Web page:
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TRADITIONAL DWELLINGS AND SETTLEMENTS REVIEW

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Volume 3.2

DISAPPEARING DICHOTOMIES:
FIRST WORLD-THIRD WORLD, TRADITIONAL-MODERN

Janet Abu-Lughod
In recent years facile, popular dichotomies such as that dividing First World and Third World, traditional and modern, have been strained to the breaking point.  An important trend in today’s increasingly interconnected world is the decreased congruence between spatial location and social formation.  Parts of the economies of so-called Third World countries are now closely connected to an international, First World circuit of trade, technology and finance at the same time that they are tied through intricate subcontracting to local, “traditional” circuits.  Such patterns have also emerged in the First World, and will no doubt appear in the former Second World.  The purpose of this paper is to reconceptualize terms related to the old dichotomies, paying special attention to the notion of the “traditional.”  This is seen as a quality more related to process than product.

REBIRTH OF A RAJPUT VILLAGE
Paul Oliver
Housing the homeless after disasters frequently demonstrates external and state architectural intervention in a vernacular tradition.  Often, as in Gediz, Turkey, this results in culturally inappropriate house design and may incur settlement relocation.  Indigenous capacities to recover and rebuild are frequently overlooked.  The self-regeneration of Jubbo, a Rajput village in the Pakistan Punjab, demonstrates this ability to recover and rebuild.  This article compares the results of a postdisaster study of Jubbo with a study made shortly before the village was destroyed in a flood.  It concludes by indicating where external assistance rather than intervention could be most beneficial.

AESTHETIC POLITICS: SHANTYTOWN OR NEW VERNACULAR?
Lisa R. Peattie
The world we see is for us always both form and significance.  Our aesthetic experience reflects both.  Thus, there is a political aspect to aesthetics and an aesthetic aspect to political judgment and political struggle.  This article reviews the aesthetic politics around Third World popular settlements.  I review first the way settlements are “seen” in the literature of academic analysis.  Then I show how it was possible for me to see the fragile beauty in a squatter dwelling and why this perception was impossible for others.  Finally, I suggest how designers could help legitimize the claim of poor people to the city by aesthetic politics.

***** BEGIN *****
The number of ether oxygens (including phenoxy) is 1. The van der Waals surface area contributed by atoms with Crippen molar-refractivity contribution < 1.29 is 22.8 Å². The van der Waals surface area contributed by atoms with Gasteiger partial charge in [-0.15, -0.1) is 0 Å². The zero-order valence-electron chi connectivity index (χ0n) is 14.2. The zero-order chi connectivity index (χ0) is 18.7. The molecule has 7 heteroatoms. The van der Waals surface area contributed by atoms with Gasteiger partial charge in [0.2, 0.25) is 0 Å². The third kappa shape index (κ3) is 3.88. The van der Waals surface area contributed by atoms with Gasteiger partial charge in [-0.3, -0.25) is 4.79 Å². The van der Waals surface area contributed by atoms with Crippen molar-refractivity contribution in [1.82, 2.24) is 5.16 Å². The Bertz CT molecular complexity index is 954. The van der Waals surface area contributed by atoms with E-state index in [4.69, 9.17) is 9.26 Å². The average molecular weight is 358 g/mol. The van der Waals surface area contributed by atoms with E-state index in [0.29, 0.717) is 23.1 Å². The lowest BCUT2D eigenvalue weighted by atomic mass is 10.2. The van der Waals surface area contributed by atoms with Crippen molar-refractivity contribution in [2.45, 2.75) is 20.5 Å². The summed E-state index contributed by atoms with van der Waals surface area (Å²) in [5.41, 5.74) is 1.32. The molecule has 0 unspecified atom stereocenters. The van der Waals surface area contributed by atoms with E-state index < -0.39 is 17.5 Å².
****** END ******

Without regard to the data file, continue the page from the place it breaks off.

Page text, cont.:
ON CULTURAL LANDSCAPES
Amos Rapoport
In this largely conceptual paper it is argued that cultural landscapes are the subject matter in the study of environment-behavior relations generally, and in the study of traditional dwellings and settlements specifically.  The concept of cultural landscape is clarified by discussing its two components — “landscape” and “cultural.”  A number of important consequences of making cultural landscapes the subject are then discussed.  These include insights about the components of cultural landscapes that produce their character and ambience; how perception of cultural landscapes relates to modes of travel and, hence, to changes in technology and other aspects of culture; insights into the nature of design as a process; discussion of the role of ordering systems and, hence, a clarification of how cross-cultural studies should be done; and, finally, advocacy of the study of high style and vernacular, and the relations between them, together.  This last strategy, it is argued, is essential if either is to be understood.

FROM EXPLOITATION OF THE FOREST TO URBAN DEPENDENCE
IN PAPUA NEW GUINEA
Christian Coiffier
For centuries European intrusion has profoundly modified the socioeconomic structures of the peoples of the Sepik region of Papua New Guinea.  One effect has been that many villagers now immigrate to new urban areas.  Until the 1970s the construction techniques of the Sepik peoples were solely based on the exploitation of their physical environment (forest, swamps, river).  At the present time, however, those who live in urban zones have become dependent on the town for their food and housing.  Meanwhile, those who remain in the villages import more and more manufactured products from the city.